Delta Goodrem says she always promised fans a return to North America — it just took her a little longer than expected.
“I’m amazed when someone shares with me, you know, ‘I’ve been a part of this journey [with you] from afar,'” the Australian singer-songwriter said in an interview, following her Canada Day-weekend gig opening for the Backstreet Boys in Toronto.
Despite previous album releases in Canada and the United States, Goodrem’s music has largely flown under the radar in North America. But back home, she is a bona fide star.
Her 2003 debut, Innocent Eyes, which she recorded and largely co-wrote as a teenager, remains the highest-selling album of all time by an Australian female artist.
Since then, she’s had four more No. 1 albums, made her mark on the small screen as a judge and mentor of The Voice Australia for eight seasons, and starred on the theatre stage.
She’s performed with the likes of Andrea Bocelli and Olivia Newton-John, and written for Canadian songstress Céline Dion. In January, she was named a Member of the Order of Australia.
Now, in the wake of two “resets” — first, a paralysis that left her unable to sing, and second, a pandemic that both kept her away from the stage and helped her connect with international fans online — Goodrem, 37, said she feels ready to spread her wings beyond Oz.
“It was always the plan to take the show that we had just finished in Australia on the road,” said Goodrem, referring to her recent headlining tour. “I feel like I couldn’t imagine being anywhere else right now.”
Social media offers ‘new world’ for music
When Goodrem began her career 20 years ago, the music industry looked quite different. Physical CD sales triumphed and legal music downloads were only beginning to gain popularity.
While she has performed on tours with other artists and made promotional visits in Canada and the U.S. in the years since, her headlining tours have been limited to Australia.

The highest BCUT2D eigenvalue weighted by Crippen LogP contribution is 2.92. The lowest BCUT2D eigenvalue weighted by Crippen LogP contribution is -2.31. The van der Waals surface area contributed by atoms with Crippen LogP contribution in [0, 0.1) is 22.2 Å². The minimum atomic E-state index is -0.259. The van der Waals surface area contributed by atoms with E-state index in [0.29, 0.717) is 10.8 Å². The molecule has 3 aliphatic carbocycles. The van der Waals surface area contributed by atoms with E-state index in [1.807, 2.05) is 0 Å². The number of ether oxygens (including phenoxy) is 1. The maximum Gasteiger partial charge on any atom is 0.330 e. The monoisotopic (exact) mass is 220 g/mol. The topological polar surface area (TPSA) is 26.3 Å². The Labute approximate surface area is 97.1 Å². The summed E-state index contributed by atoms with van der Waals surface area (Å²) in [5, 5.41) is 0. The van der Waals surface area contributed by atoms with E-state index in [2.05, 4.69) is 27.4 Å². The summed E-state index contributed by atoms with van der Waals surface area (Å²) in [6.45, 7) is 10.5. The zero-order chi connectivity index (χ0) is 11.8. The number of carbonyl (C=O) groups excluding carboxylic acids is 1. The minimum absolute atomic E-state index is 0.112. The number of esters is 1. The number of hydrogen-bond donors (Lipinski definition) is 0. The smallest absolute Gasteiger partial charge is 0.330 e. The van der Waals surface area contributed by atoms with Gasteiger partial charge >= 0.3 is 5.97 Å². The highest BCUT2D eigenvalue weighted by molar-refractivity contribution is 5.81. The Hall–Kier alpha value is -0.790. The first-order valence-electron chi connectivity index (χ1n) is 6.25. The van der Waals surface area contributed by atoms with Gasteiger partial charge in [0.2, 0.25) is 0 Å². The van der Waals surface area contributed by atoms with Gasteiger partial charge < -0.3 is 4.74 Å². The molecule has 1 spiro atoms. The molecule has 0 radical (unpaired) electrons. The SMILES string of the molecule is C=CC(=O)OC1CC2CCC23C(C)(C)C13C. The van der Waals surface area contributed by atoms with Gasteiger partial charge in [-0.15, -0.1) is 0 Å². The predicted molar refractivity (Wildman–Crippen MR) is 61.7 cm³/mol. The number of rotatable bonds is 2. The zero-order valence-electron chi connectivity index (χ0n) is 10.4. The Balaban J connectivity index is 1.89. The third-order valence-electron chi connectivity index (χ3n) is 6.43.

In a “new world,” where musicians can perform live online for fans at the tap of a button, or release their music globally via music-streaming services, she says the way she connects with fans has changed.
“I kind of look at it like there’s a new freedom of, if you want to have someone’s music a part of your life, there’s an easier way to do that. So I think that’s very different to when I started,” Goodrem said.
During the strict pandemic lockdowns in Australia, Goodrem produced dozens of weekly concerts on Instagram, known affectionately as the Bunkerdown Sessions, performing songs from her own catalogue and covers of songs by fellow artists. The videos garnered hundreds of thousands of views.
“I started to realize how connected we all were around the world,” she said. “That was the start of realizing that there were so many people out there who were taking [in] my music again.”
Those sessions found their way to Stella Schneckenburger, a student in Markham, Ont., who became a fan of Goodrem’s in 2018 after stumbling across her music on YouTube. The Aussie artist’s recent stop in Toronto was the first time Schneckenburger saw her live.
It was the Bunkerdown performances, however, that connected her with not only Goodrem, but a group of fans-turned-friends half-a-world away in Australia; she bonded with them during the live streams.
“My friends kept telling me, there will be no experience that will ever be the same as seeing her live and, like, it was just so true,” said Schneckenburger.
Though some of Goodrem’s earlier releases were available only in Australia and surrounding markets, she has consistently released albums internationally since 2016. And last year, she made her entire discography available on streaming platforms around the world.
‘I just want to perform’
Goodrem’s latest “era,” as she calls it, has her seemingly taking more creative control of her career, producing television specials with her own company and, now, bringing her music to new audiences alongside the Backstreet Boys.
It’s also soundtracked by her most recent No. 1 album, Bridge Over Troubled Dreams, and the piano, which has been at the centre of her career.
“I always have the same fingerprint, so to speak,” said Goodrem. “I always would sit at my piano and genuinely try to match the dance on the piano, and match the theme of what I might be feeling on that exact moment, that exact day.
“It was very much about going back to the beginning, about where music starts for me, which is my heart and the piano, and I built from there.”
The deeply personal album was inspired, in part, by that first reset. During surgery on a salivary gland in 2018, a damaged nerve left her unable to control her speech — or sing. One of the album’s singles, Paralyzed, chronicles that experience.
“The record was built on that reset — stripping away everything and starting again,” she said.
Coming out of the lockdowns that defined the pandemic, and with the return of concerts around the world, Goodrem says she wants to return to the stage and entertain fans — wherever they are.
Her tour with the Backstreet Boys continues in the United States until the end of July.
“It feels like the right time to enjoy this freedom to come over, and I just want to perform,” she said.
“It’s my mission to make sure that we are doing lots of live performances together and really having a new era of music and life.”